Canada–Lanka trade: Possibilities are wide says High Commissioner


JUNE 28, 2015. Colombo, Sri Lanka.

Canadian High Commissioner in Sri Lanka, Ms.  Shelley Whiting

Canada is among the top 10 entrepreneurial  economies in the world occupying No 1 in the G7 as ‘the best place to invest and  do business’ and ‘the easiest place to start a business.’ The country also  claims one of the healthiest banking systems in the world. With a current  merchandise trade volume of USD 480 million with us, Canada is our 15th import  designation. In an interview with Sunday Island,  the Canadian High Commissioner in Sri Lanka, Ms. Shelley Whiting, elaborated on  the recent agreement made between the Export Development Board (EDB) and Trade  Facilitation Office Canada (TFO Canada) to extend support Sri Lankan SME  exporters to Canada, one of the biggest import markets in the world and the  importance of enhancing bilateral trade between the two countries.

by Randima Attygalle

Q: How would the recently launched partnership  between the Trade Facilitation Office Canada (TFO Canada) and the Export  Development Board (EDB) of Sri Lanka, help solidify the bilateral trade between  the two countries?

A: This initiative is aimed at strengthening  EDB’s capacity to assist Sri Lankan SME exporters to make further inroads into  the lucrative Canadian market. TFO Canada’s activities under this agreement is  financed by the government of Canada through Foreign Affairs, Trade and  Development Canada and comes under the purview of TFO Canada’s 2014-18 Canadian  Market Access and Capacity Building Services Program.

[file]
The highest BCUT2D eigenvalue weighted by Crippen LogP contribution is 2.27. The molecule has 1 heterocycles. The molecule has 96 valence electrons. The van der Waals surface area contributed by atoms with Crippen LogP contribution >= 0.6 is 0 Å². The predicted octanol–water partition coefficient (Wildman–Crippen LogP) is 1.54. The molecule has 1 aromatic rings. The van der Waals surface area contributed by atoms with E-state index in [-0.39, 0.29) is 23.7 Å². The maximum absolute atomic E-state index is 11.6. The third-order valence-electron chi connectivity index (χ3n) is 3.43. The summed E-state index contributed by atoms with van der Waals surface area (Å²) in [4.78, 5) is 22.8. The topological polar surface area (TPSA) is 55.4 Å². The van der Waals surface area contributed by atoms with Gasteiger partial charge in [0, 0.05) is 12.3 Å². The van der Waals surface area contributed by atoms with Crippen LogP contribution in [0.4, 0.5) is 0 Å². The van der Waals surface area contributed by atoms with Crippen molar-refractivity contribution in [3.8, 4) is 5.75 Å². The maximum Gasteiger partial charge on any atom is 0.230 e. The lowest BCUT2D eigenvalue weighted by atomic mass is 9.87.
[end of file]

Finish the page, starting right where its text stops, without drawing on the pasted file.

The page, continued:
The collaboration offers Sri Lankan exporters  many benefits including increased access to information about the Canadian  market. It will also increase connectivity between Canadian importers and  associations with Sri Lankan exporters; capacity building of the EDB including  Canadian market familiarization tours, market entry study and training programs.  Through this partnership which is supported by the Trade Commissioner Service in  Sri Lanka, the Canadian Government anticipates a marked increase of trade  between the two countries. The MOU will be operative until 2018 and we fervently  hope that there will be continued opportunities to build and exchange between  the two countries.

Q: Can you brief us on Canada’s international  trade volumes at present and Canada’s major exports and imports?

A: According to our most recent trade  statistics, Canada’s total merchandise trade with the world in 2014 was USD 846  billion dollars. This is a very large amount and represents almost a 10% growth  over the preceding year. Canada is very active in the international economic  market with a stable business environment, a highly educated workforce, diverse  funding opportunities, low tax rates and a sound banking system. Canada’s  merchandise exports to the world is USD 425,108 million and our top exports are  found in the areas of energy, mining and in traditional agricultural products  such as wheat, lentils and the forestry sector including newsprint and timber.  There are also growing exports across a broad spectrum of other new technologies  and products.